Chaplain of the Marine Corps leads annual chaplain training conference
By Lance Cpl. Tayler Schwamb, III Marine Expeditionary Force
Chaplain of the Marine Corps Admiral Scott leads annual chaplain training conference
Rear Adm. Brent W. Scott gives closing remarks during the Chaplain’s Professional Development Workshop at Camp Foster, Okinawa, Japan, May 8, 2017. Scott’s guided discussions were centered on the topic of targeted and interpersonal violence. Chaplains are an indispensable asset to these types of instances. Scott is the chaplain of the Marine Corps.
OKINAWA, Japan --
Rear Adm. Brent W. Scott, chaplain of the Marine Corps, visited Okinawa for the annual Professional Development Training Workshop at Camp Foster, Okinawa, Japan, May 8-10, 2017.
The training is crucial to engaging fleet personnel, specifically chaplains and religious program specialists, and smoothing the communication between the commandant of the Marine Corps and a vital resource, the chaplains.
Each year, the chief of chaplains, along with subject matter experts, spend six months developing the training to its fullest potential. They begin to plan the topics for the training up to two years prior. After they open the lines for registry in October, the team of chaplains spend the following six months traveling to 12 sites, three being overseas.
Each year, approximately 1,000 chaplains and religious program specialists are trained through this training.
"This year the topic is ‘The Role of Chaplaincy in the Face of Violence,’" said Lt. Cmdr. Robert W. Peters, the professional development deputy director of the Naval Chaplaincy School and Center. "This year's training focuses on targeted violence, interpersonal violence, and the prevention of interpersonal violence."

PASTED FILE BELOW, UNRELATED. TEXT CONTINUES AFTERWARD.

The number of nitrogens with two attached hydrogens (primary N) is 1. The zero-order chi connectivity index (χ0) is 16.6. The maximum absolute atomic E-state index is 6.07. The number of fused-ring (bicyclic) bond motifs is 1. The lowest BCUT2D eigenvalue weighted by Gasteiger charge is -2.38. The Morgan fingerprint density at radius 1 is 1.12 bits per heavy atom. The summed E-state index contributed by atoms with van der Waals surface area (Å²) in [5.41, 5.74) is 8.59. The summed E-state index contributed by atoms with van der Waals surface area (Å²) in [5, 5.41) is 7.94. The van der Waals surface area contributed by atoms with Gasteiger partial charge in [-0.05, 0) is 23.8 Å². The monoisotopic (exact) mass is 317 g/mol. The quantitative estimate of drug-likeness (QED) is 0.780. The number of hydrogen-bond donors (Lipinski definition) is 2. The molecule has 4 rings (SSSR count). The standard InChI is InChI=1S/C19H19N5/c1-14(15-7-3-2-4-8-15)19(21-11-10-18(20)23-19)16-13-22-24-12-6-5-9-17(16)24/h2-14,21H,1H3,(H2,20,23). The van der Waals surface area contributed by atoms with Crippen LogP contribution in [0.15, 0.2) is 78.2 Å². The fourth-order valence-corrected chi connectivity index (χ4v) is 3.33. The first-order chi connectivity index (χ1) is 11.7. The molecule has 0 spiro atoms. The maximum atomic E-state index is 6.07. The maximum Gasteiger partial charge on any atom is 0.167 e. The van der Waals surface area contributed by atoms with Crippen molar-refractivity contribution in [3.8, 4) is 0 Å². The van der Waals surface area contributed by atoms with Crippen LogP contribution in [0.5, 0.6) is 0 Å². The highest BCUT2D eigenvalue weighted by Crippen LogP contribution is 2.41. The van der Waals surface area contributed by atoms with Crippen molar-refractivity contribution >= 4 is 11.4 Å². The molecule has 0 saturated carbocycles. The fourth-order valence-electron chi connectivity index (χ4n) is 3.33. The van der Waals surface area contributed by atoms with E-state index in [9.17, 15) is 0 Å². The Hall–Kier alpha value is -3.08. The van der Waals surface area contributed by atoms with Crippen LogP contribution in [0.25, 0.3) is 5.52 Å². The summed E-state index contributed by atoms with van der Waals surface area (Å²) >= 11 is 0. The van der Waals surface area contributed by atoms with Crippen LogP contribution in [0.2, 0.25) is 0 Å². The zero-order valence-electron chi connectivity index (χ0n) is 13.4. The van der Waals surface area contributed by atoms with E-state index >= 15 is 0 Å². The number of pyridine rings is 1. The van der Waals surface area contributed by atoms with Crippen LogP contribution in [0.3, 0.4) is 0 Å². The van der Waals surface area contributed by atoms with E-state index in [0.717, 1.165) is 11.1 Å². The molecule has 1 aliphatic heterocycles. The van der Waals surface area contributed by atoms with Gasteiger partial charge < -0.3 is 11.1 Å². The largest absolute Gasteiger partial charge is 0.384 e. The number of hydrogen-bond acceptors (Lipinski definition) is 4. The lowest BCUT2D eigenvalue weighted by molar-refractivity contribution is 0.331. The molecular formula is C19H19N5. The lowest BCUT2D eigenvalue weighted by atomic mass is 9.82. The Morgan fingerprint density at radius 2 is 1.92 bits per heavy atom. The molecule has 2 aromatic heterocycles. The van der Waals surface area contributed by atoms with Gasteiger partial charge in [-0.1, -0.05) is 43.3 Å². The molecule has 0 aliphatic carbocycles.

The first day was centered on the concept of targeted violence, according to Peters. Targeted violence is defined as an intentional use of force to cause physical injury or death to a specifically identified population. Targeted violence is common in school shootings and murders.
The chaplains are instructed by subject matter experts in professional law enforcement. These experts give a glimpse of their world to the chaplains. The second day is about interpersonal violence. Targeted violence changes from being targeted on one person to being interpersonal, when the individuals know each other.
The final day is about a chaplain’s role in trying to prevent and mitigate the impacts of the interpersonal and targeted violence amongst our service members.
“Rear Adm. Brent W. Scott came out here to emphasize to the chaplains and the religious program specialists just how important their role is in caring for Marines and sailors and family members who have been affected by violence whether it is physical violence, sexual assault, or emotional violence,” said Navy Capt. William Kennedy, the deputy chaplain of the Marine Corps. “We were able to understand how to build resiliency of service members and their families, which is critical to the Marine Corps and the Navy. Chaplains are an indispensable asset to these types of instances.”
The chaplain of the Marine Corps came for two crucial reasons: to lead the personal development training workshop and to engage the fleet personnel so they can smooth the communication as much as possible, allowing all chaplains to engage in the highest level of communication for the Marine Corps.
“Rear Adm. Scott emphasized to the students the importance of Spiritual Fitness of Marines at this training,” said Peters. “The ability to adhere to beliefs, principles, and values needed to persevere and prevail is the meaning of spiritual fitness. This training is designed to develop chaplain and religious program specialist’s professional competencies in their response to violence, which includes strengthening Marines’ spiritual fitness and preventing interpersonal violence.”